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Tri-Cities grad student to donate COVID-19 relief check to help DACA students

Washington State University Tri-Cities graduate student Aaron Pelly made the decision to donate his relief check to support those in the process of or who are hoping to renew their participation in the Deferred Action for Childhood Arrivals program (DACA).

Fiveyoung women hold a Mexican flag and colorful drape.
Members of the WSU Tri-Cities Dreamers Club.

When considering what to do with his relief funding, he saw an email that detailed resources for and ways to support DACA students amid this unprecedented time from the WSU Tri-Cities Dreamers Club. Pelly, who is earning his master’s degree in environmental studies, decided that his money would be best spent supporting students that may not have resources to help them continue their studies or maintain their legal status.

“I am in a position where I could do this – provide support for students that otherwise might not have the resources to be able to eat, pay rent and renew for the DACA program,” Pelly said. “My wife and I have a stable income. We wanted to use these funds to help support individuals who are really struggling. There are many who have lost their jobs and have nowhere else to turn. Many may not have the resources to afford renewing their DACA application amid the pandemic.”

With Pelly’s donation, a new fund was set up to support the application fees for DACA students, which cost an average of $500 per application.

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WSU Insider

Lessons learned responding to the COVID-19 pandemic

Washington State University has made dramatic changes to its operations in response to the COVID-19 pandemic.

In-person classes across the system moved to online delivery. Vital student services, including academic advising, tutoring and career services, followed suit. Many employees made the adjustment to working from home, while others continue to report in-person in order to keep essential operations running smoothly.

In the course of responding to the ongoing public health emergency, lessons have been learned that will be relevant even after the return of normalcy.

Matthew Jockers.

“Though many classes are settling into a groove, we are still facing a number of technical challenges specific to students who for one reason or another lack access to broadband internet or to computers necessary for specific types of learning,” Matt Jockers, dean of the College of Arts and Sciences, said.

WSU has stepped up to this challenge by lending laptops to students and is working to make Wi-Fi available at Extension offices across the state.

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WSU Insider

More of us need help. Why is it so hard to ask for, and how can we make it easier?

The reluctance to reach out for help is a common tendency, but it’s an important one to unpack during a pandemic. How can we make that easier?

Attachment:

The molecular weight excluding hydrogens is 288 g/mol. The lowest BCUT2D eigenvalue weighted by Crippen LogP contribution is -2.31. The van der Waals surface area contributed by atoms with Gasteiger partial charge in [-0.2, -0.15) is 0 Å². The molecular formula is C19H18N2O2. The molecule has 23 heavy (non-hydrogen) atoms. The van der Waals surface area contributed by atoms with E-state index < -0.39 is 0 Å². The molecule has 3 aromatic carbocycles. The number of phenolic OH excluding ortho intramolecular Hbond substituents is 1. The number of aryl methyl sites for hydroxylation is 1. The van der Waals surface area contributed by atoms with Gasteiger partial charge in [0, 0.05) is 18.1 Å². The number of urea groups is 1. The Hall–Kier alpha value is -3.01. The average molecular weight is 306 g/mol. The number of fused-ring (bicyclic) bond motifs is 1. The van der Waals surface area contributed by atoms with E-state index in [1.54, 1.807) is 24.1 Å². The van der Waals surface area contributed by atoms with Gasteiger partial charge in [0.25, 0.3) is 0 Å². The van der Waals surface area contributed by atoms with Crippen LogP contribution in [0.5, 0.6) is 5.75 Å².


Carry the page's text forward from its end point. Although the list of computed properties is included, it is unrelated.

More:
The first step is to understand why it’s so hard to reach out.

Craig Parks.

Requesting assistance is also uncomfortable because it’s “an admission that you’ve lost control of your situation,” says Craig Parks, a professor of social psychology and a vice provost at Washington State University. “We really need to feel, at all times, like we control our situations and can determine what happens to us.”

Plus, it creates a feeling of indebtedness — you helped me, so now I owe you — even if the helper doesn’t expect this, Parks says. “Socially, there’s still going to be a lot of pressure on you to reciprocate in kind.”

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Washington Post

PHOTOS: A day on the pumice plain with biologist John Bishop

John Bishop.

A glimpse into a day in the life of Mount St. Helens researcher John Bishop who has studied the landscape’s transformation from decimation to revitalization since 1990, 10 years after the 1980 eruption. Bishop, a biologist with Washington State University Vancouver, has dedicated the better half of his professional career to studying the slow-growers and creepy-crawlies of the pumice plain. This collection of photographs documents one research day with Bishop and his students on the pumice plain during July 2019.

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The Daily News

If we’re all caught in a dangerous pandemic, where does the impulse to help others come from?

Why, when their own welfare is so clearly at stake, do people share resources or risk exposure to the virus to help others?

Craig Parks.

It comes down to the term “prosocial.” According to Craig Parks, a professor of social psychology and a vice provost at Washington State University, “ ‘Prosocial’ means that when you have a choice between acting in your personal best interests or acting in the best interest of the collective, that you opt for the latter.”

While looking out only for ourselves is sometimes extremely important, we have evolved to be concerned with the greater good. “Humans are naturally prosocial,” says Parks. “They had to be in order to survive.”

Imagine being a prehistoric man, hunting woolly mammoth. Alone, you might manage to kill the beast, but it would be difficult to protect the carcass from other predators. Form a multi-person hunting party, though, and “you’re not going to get nearly as much meat as if you hunted by yourself, but you’ve got a much greater chance of success and a much greater chance of living to see another day,” Parks says.

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Washington Post